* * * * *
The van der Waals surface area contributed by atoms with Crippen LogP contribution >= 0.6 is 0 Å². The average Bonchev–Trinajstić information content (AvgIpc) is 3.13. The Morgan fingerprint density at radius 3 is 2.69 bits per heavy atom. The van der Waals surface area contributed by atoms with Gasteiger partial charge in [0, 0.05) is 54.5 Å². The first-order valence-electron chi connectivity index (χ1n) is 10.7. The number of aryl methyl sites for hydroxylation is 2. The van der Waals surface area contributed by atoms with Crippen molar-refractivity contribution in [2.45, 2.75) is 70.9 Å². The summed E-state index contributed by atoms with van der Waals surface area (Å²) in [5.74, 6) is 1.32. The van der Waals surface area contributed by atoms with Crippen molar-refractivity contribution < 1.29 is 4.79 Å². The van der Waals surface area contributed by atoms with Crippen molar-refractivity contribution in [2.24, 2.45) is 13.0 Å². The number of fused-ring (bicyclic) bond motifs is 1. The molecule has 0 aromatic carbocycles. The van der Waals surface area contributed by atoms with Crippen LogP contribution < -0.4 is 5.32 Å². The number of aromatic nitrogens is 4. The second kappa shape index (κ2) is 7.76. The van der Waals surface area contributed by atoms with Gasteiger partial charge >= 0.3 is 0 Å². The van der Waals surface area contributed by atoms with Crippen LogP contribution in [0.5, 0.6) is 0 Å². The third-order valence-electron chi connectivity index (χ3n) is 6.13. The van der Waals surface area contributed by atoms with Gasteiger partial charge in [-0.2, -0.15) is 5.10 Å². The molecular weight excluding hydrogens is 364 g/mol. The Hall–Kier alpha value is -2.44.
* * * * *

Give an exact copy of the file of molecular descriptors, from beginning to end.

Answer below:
The van der Waals surface area contributed by atoms with Crippen LogP contribution >= 0.6 is 0 Å². The average Bonchev–Trinajstić information content (AvgIpc) is 3.13. The Morgan fingerprint density at radius 3 is 2.69 bits per heavy atom. The van der Waals surface area contributed by atoms with Gasteiger partial charge in [0, 0.05) is 54.5 Å². The first-order valence-electron chi connectivity index (χ1n) is 10.7. The number of aryl methyl sites for hydroxylation is 2. The van der Waals surface area contributed by atoms with Crippen molar-refractivity contribution in [2.45, 2.75) is 70.9 Å². The summed E-state index contributed by atoms with van der Waals surface area (Å²) in [5.74, 6) is 1.32. The van der Waals surface area contributed by atoms with Crippen molar-refractivity contribution < 1.29 is 4.79 Å². The van der Waals surface area contributed by atoms with Crippen molar-refractivity contribution in [2.24, 2.45) is 13.0 Å². The number of fused-ring (bicyclic) bond motifs is 1. The molecule has 0 aromatic carbocycles. The van der Waals surface area contributed by atoms with Crippen LogP contribution < -0.4 is 5.32 Å². The number of aromatic nitrogens is 4. The second kappa shape index (κ2) is 7.76. The van der Waals surface area contributed by atoms with Gasteiger partial charge >= 0.3 is 0 Å². The van der Waals surface area contributed by atoms with Crippen LogP contribution in [0.5, 0.6) is 0 Å². The third-order valence-electron chi connectivity index (χ3n) is 6.13. The van der Waals surface area contributed by atoms with Gasteiger partial charge in [-0.2, -0.15) is 5.10 Å². The molecular weight excluding hydrogens is 364 g/mol. The Hall–Kier alpha value is -2.44.